Sunday, October 12, 2008

22°F this morning in the coop


From Left to Right: White & Blakc Ameraucana, Maran Hen, Maran Rooster, back end of a Silver Laced Wyandotte, White Ameraucana (aka The Princess Chicken).

Of course, that was too cold for me to go mucking about in the wane morning light. All of these pictures were taken in the coop in the evening while it was a balmy 34°F.
Closer view of the Maran Hen (left) and Maran Rooster (right). It's difficult to tell in this photo, but the hens are all quite a bit darker in coloring, with little rose combs. The rooster is a lot larger than the hens, and his comb is traditional rooster looking, not rose at all. And, of course, he crows. A lot. And not just at sunrise, but whenever he darn well feels. He crows at me when I enter the coop and startle him, and he crows at my german shepard. I think he just likes to hear himself crow. The other two roosters don't crow nearly as much.
A trio of Silver Laced Wyandotte hens. They have almost no combs. I chose the Marans both for the dark brown eggs that they lay, and also, because, like the Wyandottes, they have small combs. I'm hoping this will help avert frost bite.
Closer view of a Silver Laced Wyandotte hen. Note her red earlobes. She will lay traditional brown eggs (not nearly as dark as the Marans).
Left to Right: Ameraucana rooster, Maran hen, Brown/Orange Ameraucana - all puffed out and mad because I woke her up - two Silver Laced Wyandottes.
Brown/Orange Ameraucana and a Silver Laced Wyandotte - I stuck my finger under the Wyandotte - nice and toasty under the feathers and in her down. Feet all warm, too. They are perched on 2" x 4" boards with the wide side parallel to the floor so they can cover all of their feet when roosting. Supposed to help prevent frostbite on the toesies.
And, of course, no photo shoot could be complete without a photo of The Princess Chicken. Since the roosters have started crowing and growing spurs, she (we still think she is a she) has stopped crowing. She is acting more feminine, too - not nearly as agressive as she used to be. Still, we don't have eggs from her, yet, so she still might be a he. White Ameraucana. Ameraucanas lay blue or green eggs, with the color being specific to the hen (i.e. she will lay all blue or all green eggs, and not a mixture).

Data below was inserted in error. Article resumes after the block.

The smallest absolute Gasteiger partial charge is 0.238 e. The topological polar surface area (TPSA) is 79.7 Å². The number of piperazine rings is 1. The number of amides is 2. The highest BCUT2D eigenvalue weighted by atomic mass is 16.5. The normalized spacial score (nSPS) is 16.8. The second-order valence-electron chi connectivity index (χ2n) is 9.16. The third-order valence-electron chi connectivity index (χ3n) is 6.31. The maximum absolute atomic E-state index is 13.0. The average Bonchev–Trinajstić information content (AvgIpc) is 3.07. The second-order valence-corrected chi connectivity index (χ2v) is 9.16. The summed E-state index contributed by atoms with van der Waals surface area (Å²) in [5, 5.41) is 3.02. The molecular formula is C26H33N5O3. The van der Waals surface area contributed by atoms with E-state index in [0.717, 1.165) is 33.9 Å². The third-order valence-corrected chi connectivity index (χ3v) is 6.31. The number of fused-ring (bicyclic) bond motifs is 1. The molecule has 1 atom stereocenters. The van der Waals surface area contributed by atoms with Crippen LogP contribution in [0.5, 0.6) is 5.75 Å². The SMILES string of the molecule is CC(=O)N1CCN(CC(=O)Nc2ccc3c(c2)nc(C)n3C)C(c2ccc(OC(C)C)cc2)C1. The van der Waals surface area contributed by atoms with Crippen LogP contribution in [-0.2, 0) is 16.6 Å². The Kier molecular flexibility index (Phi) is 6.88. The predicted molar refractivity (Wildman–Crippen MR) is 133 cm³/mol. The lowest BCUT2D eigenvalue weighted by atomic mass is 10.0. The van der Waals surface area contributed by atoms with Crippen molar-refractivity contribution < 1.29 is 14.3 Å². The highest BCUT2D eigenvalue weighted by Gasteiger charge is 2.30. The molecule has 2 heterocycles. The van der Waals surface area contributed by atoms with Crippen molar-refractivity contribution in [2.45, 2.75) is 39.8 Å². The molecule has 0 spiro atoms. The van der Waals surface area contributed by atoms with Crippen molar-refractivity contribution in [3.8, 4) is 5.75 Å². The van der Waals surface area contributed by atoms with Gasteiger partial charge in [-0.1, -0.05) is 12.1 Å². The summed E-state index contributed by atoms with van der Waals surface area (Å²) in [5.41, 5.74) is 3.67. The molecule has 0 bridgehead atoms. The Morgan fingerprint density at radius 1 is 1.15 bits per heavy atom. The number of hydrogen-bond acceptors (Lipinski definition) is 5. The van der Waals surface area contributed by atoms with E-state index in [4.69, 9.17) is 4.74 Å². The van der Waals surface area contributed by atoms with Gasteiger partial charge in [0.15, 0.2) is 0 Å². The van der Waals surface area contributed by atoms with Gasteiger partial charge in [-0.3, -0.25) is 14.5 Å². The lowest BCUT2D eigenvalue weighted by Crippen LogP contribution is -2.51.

Maran hen on top of an 8 ft ladder. She's the top hen and she always wants to roost as high up as possible. I left the ladder in the coop after adjusting the heat lamp (the ladder is far from the lamp) - and now she has taken over. I guess I will have to presure wash and bleach before returning it to my husband!

By the way, the heat lamp doesn't really heat the coop, but it does keep the waterer mostly deiced - meaning that I won't usually have to go chip ice for them in the wee hours before work.

2 comments:

Dianne said...

Thoroughly enjoyed this post! I'm trying to talk my husband into some chickens...with 58 acres there's plenty of room so here's hoping! Dianne

KMU said...

Most people, I think, don't go crazy and start out with nearly 30 chickens! Many start with a more sane number, like 6 hens and no roosters. Might be easier to "sell" your husband on 6... but make sure your hen house can accomodate at least twice what you are looking for... chickens are addictive!

Ours don't get to "free range" as we have large dogs, but I think they are still having a happy chicky life. I do, however, recommend that the coop be a fair ways away from the house if you are going to have lots of chickens and a rooster or two. They can get loud!

Keeping my fingers crossed for you and hoping for chicken blessings in your future!